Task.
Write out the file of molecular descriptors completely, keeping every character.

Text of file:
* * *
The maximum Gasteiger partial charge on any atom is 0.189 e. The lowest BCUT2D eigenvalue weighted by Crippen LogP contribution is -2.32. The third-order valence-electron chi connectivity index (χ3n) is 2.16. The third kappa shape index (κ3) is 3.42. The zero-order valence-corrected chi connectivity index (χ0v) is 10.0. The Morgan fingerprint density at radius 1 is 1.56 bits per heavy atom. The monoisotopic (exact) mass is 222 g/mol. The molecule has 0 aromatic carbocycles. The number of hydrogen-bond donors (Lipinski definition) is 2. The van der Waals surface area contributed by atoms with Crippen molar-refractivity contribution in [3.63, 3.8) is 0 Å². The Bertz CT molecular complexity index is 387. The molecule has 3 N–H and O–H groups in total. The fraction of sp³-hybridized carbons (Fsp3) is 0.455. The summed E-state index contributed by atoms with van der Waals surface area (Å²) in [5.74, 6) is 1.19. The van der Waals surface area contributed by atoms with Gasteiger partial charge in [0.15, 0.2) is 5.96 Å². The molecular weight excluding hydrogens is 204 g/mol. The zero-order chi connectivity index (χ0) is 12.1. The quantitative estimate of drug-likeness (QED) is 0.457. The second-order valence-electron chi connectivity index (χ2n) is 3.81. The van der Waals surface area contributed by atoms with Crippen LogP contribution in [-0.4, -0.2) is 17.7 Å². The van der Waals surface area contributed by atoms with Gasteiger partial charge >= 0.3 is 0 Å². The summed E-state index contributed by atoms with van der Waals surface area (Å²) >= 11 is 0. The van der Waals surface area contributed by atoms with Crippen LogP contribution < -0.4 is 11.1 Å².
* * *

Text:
The maximum Gasteiger partial charge on any atom is 0.189 e. The lowest BCUT2D eigenvalue weighted by Crippen LogP contribution is -2.32. The third-order valence-electron chi connectivity index (χ3n) is 2.16. The third kappa shape index (κ3) is 3.42. The zero-order valence-corrected chi connectivity index (χ0v) is 10.0. The Morgan fingerprint density at radius 1 is 1.56 bits per heavy atom. The monoisotopic (exact) mass is 222 g/mol. The molecule has 0 aromatic carbocycles. The number of hydrogen-bond donors (Lipinski definition) is 2. The van der Waals surface area contributed by atoms with Crippen molar-refractivity contribution in [3.63, 3.8) is 0 Å². The Bertz CT molecular complexity index is 387. The molecule has 3 N–H and O–H groups in total. The fraction of sp³-hybridized carbons (Fsp3) is 0.455. The summed E-state index contributed by atoms with van der Waals surface area (Å²) in [5.74, 6) is 1.19. The van der Waals surface area contributed by atoms with Gasteiger partial charge in [0.15, 0.2) is 5.96 Å². The molecular weight excluding hydrogens is 204 g/mol. The zero-order chi connectivity index (χ0) is 12.1. The quantitative estimate of drug-likeness (QED) is 0.457. The second-order valence-electron chi connectivity index (χ2n) is 3.81. The van der Waals surface area contributed by atoms with Crippen LogP contribution in [-0.4, -0.2) is 17.7 Å². The van der Waals surface area contributed by atoms with Gasteiger partial charge >= 0.3 is 0 Å². The summed E-state index contributed by atoms with van der Waals surface area (Å²) >= 11 is 0. The van der Waals surface area contributed by atoms with Crippen LogP contribution < -0.4 is 11.1 Å².